Naveen Desiraju got a job – in a company that had already rejected him. How did he do that?
Some time ago, I offered a five-week intensive course (that has since evolved into this). Naveen joined the program, but left almost immediately, because he got a job within the first two weeks.
Of course, I was intrigued to learn, what helped him succeed so fast. Naveen was kind enough to allow me to share his answers with you:
Naveen Got A Job In Germany. Transcript from Chat during the LIVE Q&A with Chris Pyak on 18. April 2018:
Naveen Desiraju: “Hi all. I’m leaving these messages and sharing my experience of last week before the call starts for 2 reasons, 1. It will be long, 2. I am going partying to celebrate getting a new job.
My experience is almost exactly how Chris told us it would be. His tip on talking directly to the hiring manager and not the HR works! It happened for me so it can happen for everyone.
Last Thursday I contacted an employee of the company I wanted to work on linkedIn. The common things between me and them was that they were from my country (automatically they would trust me) and … they had worked for my previous company (even though it was in a different team and i never met them there). So i was stranger with a few important common points.”
Chris Pyak: “Naveen, did you already get a job offer?”
Naveen Desiraju: “Yes Chris, I got an offer today and accepted it. After 1 hour chat on LinkedIn they told me everything about their team and other teams in the company. I had already applied to their team through a recruiting agency in March, but didn’t even get… through step 1 of the process because on the job requirements it said one should have German C1/C2 (which i don’t have).
This team member told me that it is only on paper and in reality they will take anyone who is good enough and can maybe speak a little bit german to fit into the team. They forwarded my CV to their manager and also manager of another team for which I actually wanted to work for.
This other team didn’t even advertise any openings on thier team so it was a surprise to me that they were hiring. The manager was impressed with my CV and offered me a skype on Monday. Luckily, it turned out that the manager had also worked in my previous company and was leader of a different team. l had never met him too, but he remembered seeing me in some meetings.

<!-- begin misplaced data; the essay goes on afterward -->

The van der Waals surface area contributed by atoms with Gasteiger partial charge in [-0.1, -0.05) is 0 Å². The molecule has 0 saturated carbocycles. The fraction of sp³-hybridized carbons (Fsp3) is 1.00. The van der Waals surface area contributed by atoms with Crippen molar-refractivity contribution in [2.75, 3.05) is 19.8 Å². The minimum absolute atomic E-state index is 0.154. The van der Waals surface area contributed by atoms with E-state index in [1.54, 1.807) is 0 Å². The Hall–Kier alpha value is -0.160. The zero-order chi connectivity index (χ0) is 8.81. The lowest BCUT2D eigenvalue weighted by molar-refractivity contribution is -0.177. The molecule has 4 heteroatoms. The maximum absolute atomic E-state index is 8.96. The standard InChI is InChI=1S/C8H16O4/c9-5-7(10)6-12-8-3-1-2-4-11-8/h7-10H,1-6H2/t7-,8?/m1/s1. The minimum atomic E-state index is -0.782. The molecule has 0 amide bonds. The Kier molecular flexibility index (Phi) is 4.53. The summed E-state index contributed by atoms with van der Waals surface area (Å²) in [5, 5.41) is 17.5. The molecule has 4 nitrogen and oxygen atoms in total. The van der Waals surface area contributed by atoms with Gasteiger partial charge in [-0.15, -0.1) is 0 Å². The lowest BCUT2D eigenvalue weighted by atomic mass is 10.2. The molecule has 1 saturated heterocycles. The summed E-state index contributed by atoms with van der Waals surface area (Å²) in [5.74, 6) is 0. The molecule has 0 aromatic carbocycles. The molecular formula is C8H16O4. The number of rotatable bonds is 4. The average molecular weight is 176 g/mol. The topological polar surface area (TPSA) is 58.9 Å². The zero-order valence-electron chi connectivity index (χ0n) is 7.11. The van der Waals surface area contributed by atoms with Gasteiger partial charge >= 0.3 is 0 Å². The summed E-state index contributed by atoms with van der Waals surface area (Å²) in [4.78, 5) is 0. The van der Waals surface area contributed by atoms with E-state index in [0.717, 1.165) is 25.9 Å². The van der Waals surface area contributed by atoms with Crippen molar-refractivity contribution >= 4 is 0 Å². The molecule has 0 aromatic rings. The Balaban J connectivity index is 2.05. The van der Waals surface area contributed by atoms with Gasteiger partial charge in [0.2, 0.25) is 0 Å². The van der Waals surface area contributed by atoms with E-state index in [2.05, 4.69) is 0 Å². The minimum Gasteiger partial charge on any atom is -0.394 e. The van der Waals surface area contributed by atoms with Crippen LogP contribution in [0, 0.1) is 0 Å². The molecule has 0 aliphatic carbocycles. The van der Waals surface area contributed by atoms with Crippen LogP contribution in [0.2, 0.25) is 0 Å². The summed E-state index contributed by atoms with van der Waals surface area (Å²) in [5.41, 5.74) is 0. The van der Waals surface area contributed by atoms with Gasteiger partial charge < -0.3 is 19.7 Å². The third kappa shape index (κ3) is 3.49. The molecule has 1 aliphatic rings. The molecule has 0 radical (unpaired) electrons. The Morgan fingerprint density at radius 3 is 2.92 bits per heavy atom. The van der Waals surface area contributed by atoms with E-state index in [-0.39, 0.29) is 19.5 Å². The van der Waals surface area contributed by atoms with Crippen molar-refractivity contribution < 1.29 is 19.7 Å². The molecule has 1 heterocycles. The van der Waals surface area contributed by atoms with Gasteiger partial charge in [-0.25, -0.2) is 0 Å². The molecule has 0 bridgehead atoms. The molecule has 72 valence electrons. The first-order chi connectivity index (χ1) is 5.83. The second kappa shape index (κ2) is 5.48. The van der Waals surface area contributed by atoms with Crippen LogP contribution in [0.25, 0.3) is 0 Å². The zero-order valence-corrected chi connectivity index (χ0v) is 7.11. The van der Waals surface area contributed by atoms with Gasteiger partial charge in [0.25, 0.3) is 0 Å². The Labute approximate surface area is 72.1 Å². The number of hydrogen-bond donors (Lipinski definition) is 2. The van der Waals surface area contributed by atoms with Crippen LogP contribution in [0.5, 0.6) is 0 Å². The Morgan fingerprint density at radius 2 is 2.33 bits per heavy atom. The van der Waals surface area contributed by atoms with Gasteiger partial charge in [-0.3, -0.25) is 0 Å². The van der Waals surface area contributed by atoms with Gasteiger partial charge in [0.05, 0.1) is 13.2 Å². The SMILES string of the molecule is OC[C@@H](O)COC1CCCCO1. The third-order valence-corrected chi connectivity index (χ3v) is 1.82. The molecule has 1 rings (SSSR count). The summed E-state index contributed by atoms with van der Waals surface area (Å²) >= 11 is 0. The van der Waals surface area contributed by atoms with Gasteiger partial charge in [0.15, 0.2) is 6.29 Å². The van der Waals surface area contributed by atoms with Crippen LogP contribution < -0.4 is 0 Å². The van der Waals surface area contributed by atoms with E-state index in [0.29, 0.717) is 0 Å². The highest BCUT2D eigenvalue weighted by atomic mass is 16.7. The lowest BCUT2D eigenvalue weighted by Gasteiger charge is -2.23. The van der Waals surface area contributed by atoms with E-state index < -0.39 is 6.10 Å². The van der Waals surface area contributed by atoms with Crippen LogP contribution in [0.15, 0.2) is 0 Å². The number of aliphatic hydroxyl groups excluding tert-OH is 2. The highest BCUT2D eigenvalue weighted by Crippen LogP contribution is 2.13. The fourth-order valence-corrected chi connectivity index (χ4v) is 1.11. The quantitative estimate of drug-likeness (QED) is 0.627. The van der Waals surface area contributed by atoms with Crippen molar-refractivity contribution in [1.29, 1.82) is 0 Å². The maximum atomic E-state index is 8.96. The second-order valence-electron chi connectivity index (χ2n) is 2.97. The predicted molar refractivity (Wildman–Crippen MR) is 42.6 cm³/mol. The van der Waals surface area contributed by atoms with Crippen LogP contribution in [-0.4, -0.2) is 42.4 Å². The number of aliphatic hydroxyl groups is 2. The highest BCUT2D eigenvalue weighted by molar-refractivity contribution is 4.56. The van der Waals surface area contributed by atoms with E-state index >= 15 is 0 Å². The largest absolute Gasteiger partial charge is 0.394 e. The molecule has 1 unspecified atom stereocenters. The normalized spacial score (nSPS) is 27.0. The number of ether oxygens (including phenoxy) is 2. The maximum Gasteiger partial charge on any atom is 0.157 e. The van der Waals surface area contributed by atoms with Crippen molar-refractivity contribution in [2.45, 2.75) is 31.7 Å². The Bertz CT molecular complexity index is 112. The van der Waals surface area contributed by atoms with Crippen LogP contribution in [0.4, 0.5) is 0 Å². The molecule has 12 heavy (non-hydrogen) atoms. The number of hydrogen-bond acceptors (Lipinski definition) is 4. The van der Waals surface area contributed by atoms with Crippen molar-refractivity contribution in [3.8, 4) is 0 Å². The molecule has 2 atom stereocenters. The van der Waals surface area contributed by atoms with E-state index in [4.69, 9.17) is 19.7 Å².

So there was instant trust and my CV did the rest. By the time i had the interview i was 90% sure i had the job. After a 30 min, mostly about practical issues, i was 100% sure.
I received an offer today and said yes. The most surprising thing is it worked despite the fact I have zero experience in the job I’m gonna join, I had only have relevant academic knowledge of the field.
So, I feel I got the job coz I contacted someone in the team at the exact time when they were looking for people. The recruiters are useless.“
There are four great lessons here. Naveen had the same experience as many of my clients who are successful in finding a job in Germany.
First: The recruiter told him that German was a requirement. But when Naveen talked to the team members who did the actual work, he found out that this was not true – and that he could start working in English.
Second: Naveen was successful because he reached out to the actual team members and ignored the recruiter.
Third: Naveen could establish a connection, because he and the manager had something in common. They both worked for the same company in the past. This builds trust.
My wife Evgenia made the same experience when she moved from Moscow to Dusseldorf. Her new boss used to work for the same companies (Morgan Stanley, Deutsche Bank) as she did. So, it was easier to trust that she was a professional.
Fourth: There was a job for Naveen, but it wasn’t advertised. The job that Naveen actually got, was a position that he didn’t even know existed. Naveen only found out about this opportunity because he talked to someone in the company.
One third of all job openings in Germany are filled via a personal recommendation, shows data provided by the IAB. (A government agency.)
The main lesson: Trust in your network. Reach out to the people around you and ask them about their biggest challenges, and why they are so important. You might be surprised how many job opportunities there are directly in front of your nose.
But what if…
I don’t have a network in Germany?
Then get help from someone who is well connected in Germany. (I am talking about myself, here. 😉 😉 ;))